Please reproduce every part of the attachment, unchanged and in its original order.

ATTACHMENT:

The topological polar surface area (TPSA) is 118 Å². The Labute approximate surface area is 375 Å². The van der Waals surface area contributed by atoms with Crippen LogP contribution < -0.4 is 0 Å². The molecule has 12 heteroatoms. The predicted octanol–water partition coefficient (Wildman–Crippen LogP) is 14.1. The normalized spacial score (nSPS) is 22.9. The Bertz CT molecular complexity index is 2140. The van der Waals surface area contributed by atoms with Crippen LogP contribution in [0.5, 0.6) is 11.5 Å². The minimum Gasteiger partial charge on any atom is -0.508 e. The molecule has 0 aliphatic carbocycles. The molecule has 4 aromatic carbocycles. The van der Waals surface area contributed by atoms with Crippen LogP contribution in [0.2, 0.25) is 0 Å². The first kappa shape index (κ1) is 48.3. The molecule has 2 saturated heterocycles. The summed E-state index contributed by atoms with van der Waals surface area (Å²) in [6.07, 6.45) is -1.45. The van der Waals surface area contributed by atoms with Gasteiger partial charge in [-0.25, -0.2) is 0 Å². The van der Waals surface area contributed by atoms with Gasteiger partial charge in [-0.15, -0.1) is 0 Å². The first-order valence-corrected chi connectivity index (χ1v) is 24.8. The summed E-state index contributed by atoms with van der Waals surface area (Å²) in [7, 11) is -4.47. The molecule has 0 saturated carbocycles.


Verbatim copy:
The topological polar surface area (TPSA) is 118 Å². The Labute approximate surface area is 375 Å². The van der Waals surface area contributed by atoms with Crippen LogP contribution < -0.4 is 0 Å². The molecule has 12 heteroatoms. The predicted octanol–water partition coefficient (Wildman–Crippen LogP) is 14.1. The normalized spacial score (nSPS) is 22.9. The Bertz CT molecular complexity index is 2140. The van der Waals surface area contributed by atoms with Crippen LogP contribution in [0.5, 0.6) is 11.5 Å². The minimum Gasteiger partial charge on any atom is -0.508 e. The molecule has 0 aliphatic carbocycles. The molecule has 4 aromatic carbocycles. The van der Waals surface area contributed by atoms with Crippen LogP contribution in [0.2, 0.25) is 0 Å². The first kappa shape index (κ1) is 48.3. The molecule has 2 saturated heterocycles. The summed E-state index contributed by atoms with van der Waals surface area (Å²) in [6.07, 6.45) is -1.45. The van der Waals surface area contributed by atoms with Gasteiger partial charge in [-0.25, -0.2) is 0 Å². The van der Waals surface area contributed by atoms with Gasteiger partial charge in [-0.15, -0.1) is 0 Å². The first-order valence-corrected chi connectivity index (χ1v) is 24.8. The summed E-state index contributed by atoms with van der Waals surface area (Å²) in [7, 11) is -4.47. The molecule has 0 saturated carbocycles.